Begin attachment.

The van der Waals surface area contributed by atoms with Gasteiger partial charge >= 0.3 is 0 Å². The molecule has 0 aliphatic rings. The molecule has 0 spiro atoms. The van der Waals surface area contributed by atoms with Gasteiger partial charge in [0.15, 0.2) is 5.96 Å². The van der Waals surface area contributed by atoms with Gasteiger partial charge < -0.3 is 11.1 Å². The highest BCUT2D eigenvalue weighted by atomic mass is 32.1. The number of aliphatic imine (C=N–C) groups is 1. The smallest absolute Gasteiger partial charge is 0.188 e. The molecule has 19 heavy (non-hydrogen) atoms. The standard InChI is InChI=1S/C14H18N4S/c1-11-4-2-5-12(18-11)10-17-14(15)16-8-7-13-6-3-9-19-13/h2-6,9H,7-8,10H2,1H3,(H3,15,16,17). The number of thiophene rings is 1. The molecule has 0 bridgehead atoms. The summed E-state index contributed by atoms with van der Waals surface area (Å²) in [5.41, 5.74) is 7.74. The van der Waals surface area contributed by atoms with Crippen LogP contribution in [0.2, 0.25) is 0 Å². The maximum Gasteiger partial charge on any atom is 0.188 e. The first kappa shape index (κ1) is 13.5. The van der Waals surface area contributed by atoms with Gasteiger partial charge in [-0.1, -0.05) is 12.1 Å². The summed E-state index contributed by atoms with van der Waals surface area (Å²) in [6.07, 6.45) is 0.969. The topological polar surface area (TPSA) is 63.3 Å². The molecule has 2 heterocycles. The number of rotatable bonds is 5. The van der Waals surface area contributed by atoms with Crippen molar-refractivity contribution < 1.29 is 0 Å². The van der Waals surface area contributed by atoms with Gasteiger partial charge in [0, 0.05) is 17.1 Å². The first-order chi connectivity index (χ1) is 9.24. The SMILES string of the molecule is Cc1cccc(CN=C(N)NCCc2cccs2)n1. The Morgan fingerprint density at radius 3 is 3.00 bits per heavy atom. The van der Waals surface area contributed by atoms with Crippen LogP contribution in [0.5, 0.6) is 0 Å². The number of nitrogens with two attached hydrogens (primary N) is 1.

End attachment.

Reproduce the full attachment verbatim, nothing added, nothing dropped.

The van der Waals surface area contributed by atoms with Gasteiger partial charge >= 0.3 is 0 Å². The molecule has 0 aliphatic rings. The molecule has 0 spiro atoms. The van der Waals surface area contributed by atoms with Gasteiger partial charge in [0.15, 0.2) is 5.96 Å². The van der Waals surface area contributed by atoms with Gasteiger partial charge < -0.3 is 11.1 Å². The highest BCUT2D eigenvalue weighted by atomic mass is 32.1. The number of aliphatic imine (C=N–C) groups is 1. The smallest absolute Gasteiger partial charge is 0.188 e. The molecule has 19 heavy (non-hydrogen) atoms. The standard InChI is InChI=1S/C14H18N4S/c1-11-4-2-5-12(18-11)10-17-14(15)16-8-7-13-6-3-9-19-13/h2-6,9H,7-8,10H2,1H3,(H3,15,16,17). The number of thiophene rings is 1. The molecule has 0 bridgehead atoms. The summed E-state index contributed by atoms with van der Waals surface area (Å²) in [5.41, 5.74) is 7.74. The van der Waals surface area contributed by atoms with Crippen LogP contribution in [0.2, 0.25) is 0 Å². The maximum Gasteiger partial charge on any atom is 0.188 e. The first kappa shape index (κ1) is 13.5. The van der Waals surface area contributed by atoms with Gasteiger partial charge in [-0.1, -0.05) is 12.1 Å². The summed E-state index contributed by atoms with van der Waals surface area (Å²) in [6.07, 6.45) is 0.969. The topological polar surface area (TPSA) is 63.3 Å². The molecule has 2 heterocycles. The number of rotatable bonds is 5. The van der Waals surface area contributed by atoms with Crippen molar-refractivity contribution < 1.29 is 0 Å². The van der Waals surface area contributed by atoms with Gasteiger partial charge in [0, 0.05) is 17.1 Å². The first-order chi connectivity index (χ1) is 9.24. The SMILES string of the molecule is Cc1cccc(CN=C(N)NCCc2cccs2)n1. The Morgan fingerprint density at radius 3 is 3.00 bits per heavy atom. The van der Waals surface area contributed by atoms with Crippen LogP contribution in [0.5, 0.6) is 0 Å². The number of nitrogens with two attached hydrogens (primary N) is 1.